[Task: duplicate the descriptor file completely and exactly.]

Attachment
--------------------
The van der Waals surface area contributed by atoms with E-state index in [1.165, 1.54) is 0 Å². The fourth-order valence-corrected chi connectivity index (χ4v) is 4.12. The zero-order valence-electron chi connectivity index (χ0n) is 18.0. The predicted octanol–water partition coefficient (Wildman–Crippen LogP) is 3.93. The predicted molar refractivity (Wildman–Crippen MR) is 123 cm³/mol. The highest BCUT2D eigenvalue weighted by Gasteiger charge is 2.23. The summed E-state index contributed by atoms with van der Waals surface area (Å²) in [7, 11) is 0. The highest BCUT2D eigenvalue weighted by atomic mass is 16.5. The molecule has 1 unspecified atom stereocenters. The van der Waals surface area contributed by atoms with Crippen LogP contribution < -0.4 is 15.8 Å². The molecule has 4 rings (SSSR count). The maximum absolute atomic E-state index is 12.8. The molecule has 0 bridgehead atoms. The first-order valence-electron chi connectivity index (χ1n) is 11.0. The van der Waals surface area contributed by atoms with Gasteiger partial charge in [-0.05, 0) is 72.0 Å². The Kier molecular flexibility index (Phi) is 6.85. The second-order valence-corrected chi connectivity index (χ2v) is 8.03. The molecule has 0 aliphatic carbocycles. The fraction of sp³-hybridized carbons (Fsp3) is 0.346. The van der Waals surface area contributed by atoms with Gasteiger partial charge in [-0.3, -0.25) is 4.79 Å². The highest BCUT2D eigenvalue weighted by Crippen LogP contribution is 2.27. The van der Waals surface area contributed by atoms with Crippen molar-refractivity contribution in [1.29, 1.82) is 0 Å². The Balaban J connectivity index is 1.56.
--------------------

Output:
The van der Waals surface area contributed by atoms with E-state index in [1.165, 1.54) is 0 Å². The fourth-order valence-corrected chi connectivity index (χ4v) is 4.12. The zero-order valence-electron chi connectivity index (χ0n) is 18.0. The predicted octanol–water partition coefficient (Wildman–Crippen LogP) is 3.93. The predicted molar refractivity (Wildman–Crippen MR) is 123 cm³/mol. The highest BCUT2D eigenvalue weighted by Gasteiger charge is 2.23. The summed E-state index contributed by atoms with van der Waals surface area (Å²) in [7, 11) is 0. The highest BCUT2D eigenvalue weighted by atomic mass is 16.5. The molecule has 1 unspecified atom stereocenters. The van der Waals surface area contributed by atoms with Crippen LogP contribution < -0.4 is 15.8 Å². The molecule has 4 rings (SSSR count). The maximum absolute atomic E-state index is 12.8. The molecule has 0 bridgehead atoms. The first-order valence-electron chi connectivity index (χ1n) is 11.0. The van der Waals surface area contributed by atoms with Gasteiger partial charge in [-0.05, 0) is 72.0 Å². The Kier molecular flexibility index (Phi) is 6.85. The second-order valence-corrected chi connectivity index (χ2v) is 8.03. The molecule has 0 aliphatic carbocycles. The fraction of sp³-hybridized carbons (Fsp3) is 0.346. The van der Waals surface area contributed by atoms with Gasteiger partial charge in [-0.3, -0.25) is 4.79 Å². The highest BCUT2D eigenvalue weighted by Crippen LogP contribution is 2.27. The van der Waals surface area contributed by atoms with Crippen molar-refractivity contribution in [1.29, 1.82) is 0 Å². The Balaban J connectivity index is 1.56.